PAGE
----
Under terms of the November 2013 Joint Plan of Action that frames the Iran nuclear talks, the U.S. does grant temporary waivers for a handful of places to buy Iranian oil in limited quantities: Turkey, India, China, Japan, South Korea and Taiwan. This means that some activities of these tankers may be legitimate. Read the rest of this entry »
Iran unveils newly developed long range cruise missile called Soumar that looks like a reverse engineered KH-55
“Soumar long-range ground-to-ground cruise missile system has been designed and built by experts of the defense ministry’s aerospace industries organization,” Defense Minister Brigadier General Hossein Dehqan told reporters after the unveiling ceremony.
“The designing and building of this weapon whose navigation and propulsion systems and its structure enjoy complicated and new technologies is seen as a wide stride taken to enhance the Islamic Republic of Iran’s defensive and deterrence power,” he added.
Dehqan also announced the mass delivery of Qadr and Qiyam long-range ballistic missiles to the Islamic Revolution Guards Corps (IRGC)’s Aerospace Force, and said these missiles are capable of destroying different types of targets under any type of conditions due to their tactical capability, sustainability in the battleground and radar-evading features.
He also announced that the defense ministry will deliver upgraded versions of these long-range and high-precision missiles to the Iranian military forces next year.
Also during the ceremony, IRGC Aerospace Force Brigadier General Amir Ali Hajizadeh hailed Iran’s advancements in missile technology under the harshest sanctions imposed on the country, and underlined that Iran will never allow its defense program and cruise missiles become a topic in its negotiations with the world powers.
The Iranian Armed Forces have recently test-fired different types of newly-developed missiles and torpedoes and tested a large number of home-made weapons, tools and equipment, including submarines, military ships, artillery, choppers, aircrafts, UAVs and air defense and electronic systems, during massive military drills.
Defense analysts and military observers say that Iran’s wargames and its advancements in weapons production have proved as a deterrent factor.
Iran successfully tested second generation of Sejjil missiles and brought it into mass production in 2013.
Sejjil missiles are considered as the third generation of Iran-made long-range missiles.
Also, Iran’s 2000km-range, liquid-fuel, Qadr F ballistic missile can reach territories as far as Israel. Read the rest of this entry »
“The FCC has now rolled out its initial plan, it’s 332 pages. Although when I say rolled out, that word has to be used lightly, because you and I are not allowed to read those 332 pages. They literally have a book, this is how we are going to regulate the internet, and by the way, no one gets to read it. One FCC commissioner held up the book and said ‘I guess you got to pass it to find out what’s in it,’ echoing Nancy Pelosi,” Cruz says in a statement.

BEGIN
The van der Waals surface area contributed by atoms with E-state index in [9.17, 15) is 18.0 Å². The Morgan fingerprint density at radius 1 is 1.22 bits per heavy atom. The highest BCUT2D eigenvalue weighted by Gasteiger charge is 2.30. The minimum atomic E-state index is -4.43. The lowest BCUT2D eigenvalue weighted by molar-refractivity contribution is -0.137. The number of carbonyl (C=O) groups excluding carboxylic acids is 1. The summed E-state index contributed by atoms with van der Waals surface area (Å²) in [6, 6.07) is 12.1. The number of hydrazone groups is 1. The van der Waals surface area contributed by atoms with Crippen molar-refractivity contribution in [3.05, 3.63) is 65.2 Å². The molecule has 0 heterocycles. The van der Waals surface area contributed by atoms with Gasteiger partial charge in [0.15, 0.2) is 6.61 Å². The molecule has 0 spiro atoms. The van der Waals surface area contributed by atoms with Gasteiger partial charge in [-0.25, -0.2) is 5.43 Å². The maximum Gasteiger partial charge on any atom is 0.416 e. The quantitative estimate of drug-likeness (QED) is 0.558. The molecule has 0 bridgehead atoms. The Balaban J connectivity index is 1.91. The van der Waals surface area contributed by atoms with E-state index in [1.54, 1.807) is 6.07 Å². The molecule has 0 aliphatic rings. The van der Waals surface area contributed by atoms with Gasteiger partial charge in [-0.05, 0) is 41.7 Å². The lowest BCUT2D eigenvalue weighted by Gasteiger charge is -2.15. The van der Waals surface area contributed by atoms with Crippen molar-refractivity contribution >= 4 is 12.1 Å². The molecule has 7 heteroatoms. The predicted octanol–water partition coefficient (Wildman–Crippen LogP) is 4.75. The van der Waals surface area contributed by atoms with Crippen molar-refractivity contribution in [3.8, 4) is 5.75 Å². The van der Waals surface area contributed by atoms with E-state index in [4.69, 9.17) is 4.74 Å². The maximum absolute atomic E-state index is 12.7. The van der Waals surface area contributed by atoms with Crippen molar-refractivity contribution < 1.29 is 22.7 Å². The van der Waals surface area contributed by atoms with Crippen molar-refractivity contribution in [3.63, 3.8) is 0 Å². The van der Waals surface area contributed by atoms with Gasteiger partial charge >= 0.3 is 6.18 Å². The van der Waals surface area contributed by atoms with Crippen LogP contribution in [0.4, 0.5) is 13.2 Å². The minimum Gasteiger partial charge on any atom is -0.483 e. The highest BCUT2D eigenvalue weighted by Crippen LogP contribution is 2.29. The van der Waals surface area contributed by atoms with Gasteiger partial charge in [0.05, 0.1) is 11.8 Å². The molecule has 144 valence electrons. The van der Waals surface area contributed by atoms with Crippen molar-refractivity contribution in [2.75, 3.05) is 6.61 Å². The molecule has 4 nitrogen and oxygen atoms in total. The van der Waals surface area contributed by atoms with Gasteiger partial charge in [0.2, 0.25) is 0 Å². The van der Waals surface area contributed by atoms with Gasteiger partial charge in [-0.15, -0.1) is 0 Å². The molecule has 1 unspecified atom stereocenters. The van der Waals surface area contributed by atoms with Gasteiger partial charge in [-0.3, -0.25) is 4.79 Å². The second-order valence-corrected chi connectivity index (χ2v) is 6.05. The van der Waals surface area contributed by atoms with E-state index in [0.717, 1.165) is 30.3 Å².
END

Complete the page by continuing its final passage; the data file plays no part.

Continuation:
“If the FCC turns the Internet into a regulated public utility, the innovation, the creativity that has characterized the Internet from its dawn, will inevitably be stifled. Now Title II by the way, gives all sorts of authority to regulate pricing and terms of service, and one of the implications if the Internet is regulated under Title II is 11 billion dollars a year in new taxes… Think about whether 11 billion dollars a year on the Internet is a good thing or a bad thing.
“Now here’s where the FCC says, ‘no don’t worry, we won’t collect those taxes, we’re going to exercise forbearance,’ I don’t know if you’ve heard the ancient fable about the frog who gives the scorpion a ride across the river, and half way across the river the scorpion stabs the frog and they both sink under the water and as they’re going under, the frog says, ‘why, now we both will die’, and the scorpion tells the frog, ‘because it is my nature.’ I promise you, it is the nature of the government regulators, if they have it, they will use it, 100 percent of the time, it will grow, the taxes will come.
Charlie Spiering reports: Press Secretary Josh Earnest defended President Obama and White House officials for refusing to describe the terrorist attacks in Paris as a consequence of radical Islamic terrorism.
Earnest explained to White House reporters during the press briefing that this is a question of “accuracy.”
“We want to describe exactly what happened. Read the rest of this entry »
“Would you agree to supplement your Exhibit B, so that we would have . . . your state revenue that you would’ve also received, since ultimately it’s Affordable Care Act-related?”
Fresh from The Corner, Brendan Bordelon reports: Obamacare architect Jonathan Gruber repeatedly refused to answer how much money the government paid him for advice on crafting and explaining the Affordable Care Act — prompting incredulous responses from Republican lawmakers, who reminded the professor he was under oath.
“I’m sure my counsel would be happy to take that up with you.”
— Jonathan Gruber
GOP Oversight chairman Darrel Issa informed Gruber that due to a misfiled form, the committee did not receive the complete compensation data for his work on Obamacare.
“Actually I was asking would you agree to provide it.”
— Oversight chairman Darrel Issa
“Why doesn’t he just tell us? How much money did you get from the state taxpayers and the federal taxpayers? He’s under oath, why doesn’t he tell us how much he got paid by the taxpayers? We don’t have to wait for him to send something to us, he should just be able to tell us.”
— Ohio Republican Jim Jordan
“As I said, the committee could take that up with my counsel.”
— Jonathan Gruber
“I think the report is full of crap.”
Graham said on CNN’s “State of the Union.”
The House Intelligence Committee released a report on Friday evening, which took two years to compile, that found there was no outright intelligence failure during the attack, there was no delay in the rescue of U.S. personnel and there was no political cover-up by Obama administration officials. Read the rest of this entry »